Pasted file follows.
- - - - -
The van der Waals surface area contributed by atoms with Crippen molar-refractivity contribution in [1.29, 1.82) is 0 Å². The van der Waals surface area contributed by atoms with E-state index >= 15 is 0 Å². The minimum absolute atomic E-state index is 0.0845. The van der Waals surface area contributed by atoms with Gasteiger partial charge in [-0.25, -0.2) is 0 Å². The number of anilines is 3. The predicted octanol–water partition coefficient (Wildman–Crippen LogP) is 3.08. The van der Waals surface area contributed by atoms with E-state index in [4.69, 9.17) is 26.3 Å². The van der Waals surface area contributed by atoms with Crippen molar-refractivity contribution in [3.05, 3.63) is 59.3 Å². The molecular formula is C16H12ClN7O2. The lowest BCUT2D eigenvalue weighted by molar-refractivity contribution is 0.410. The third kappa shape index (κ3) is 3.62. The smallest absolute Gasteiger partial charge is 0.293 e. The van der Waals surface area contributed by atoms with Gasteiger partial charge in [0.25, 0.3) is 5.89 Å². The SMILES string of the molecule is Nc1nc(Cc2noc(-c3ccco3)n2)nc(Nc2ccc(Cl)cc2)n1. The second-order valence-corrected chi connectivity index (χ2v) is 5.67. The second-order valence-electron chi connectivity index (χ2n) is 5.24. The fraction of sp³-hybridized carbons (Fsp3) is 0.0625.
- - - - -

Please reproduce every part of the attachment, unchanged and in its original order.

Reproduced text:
The van der Waals surface area contributed by atoms with Crippen molar-refractivity contribution in [1.29, 1.82) is 0 Å². The van der Waals surface area contributed by atoms with E-state index >= 15 is 0 Å². The minimum absolute atomic E-state index is 0.0845. The van der Waals surface area contributed by atoms with Gasteiger partial charge in [-0.25, -0.2) is 0 Å². The number of anilines is 3. The predicted octanol–water partition coefficient (Wildman–Crippen LogP) is 3.08. The van der Waals surface area contributed by atoms with E-state index in [4.69, 9.17) is 26.3 Å². The van der Waals surface area contributed by atoms with Crippen molar-refractivity contribution in [3.05, 3.63) is 59.3 Å². The molecular formula is C16H12ClN7O2. The lowest BCUT2D eigenvalue weighted by molar-refractivity contribution is 0.410. The third kappa shape index (κ3) is 3.62. The smallest absolute Gasteiger partial charge is 0.293 e. The van der Waals surface area contributed by atoms with Gasteiger partial charge in [0.25, 0.3) is 5.89 Å². The SMILES string of the molecule is Nc1nc(Cc2noc(-c3ccco3)n2)nc(Nc2ccc(Cl)cc2)n1. The second-order valence-corrected chi connectivity index (χ2v) is 5.67. The second-order valence-electron chi connectivity index (χ2n) is 5.24. The fraction of sp³-hybridized carbons (Fsp3) is 0.0625.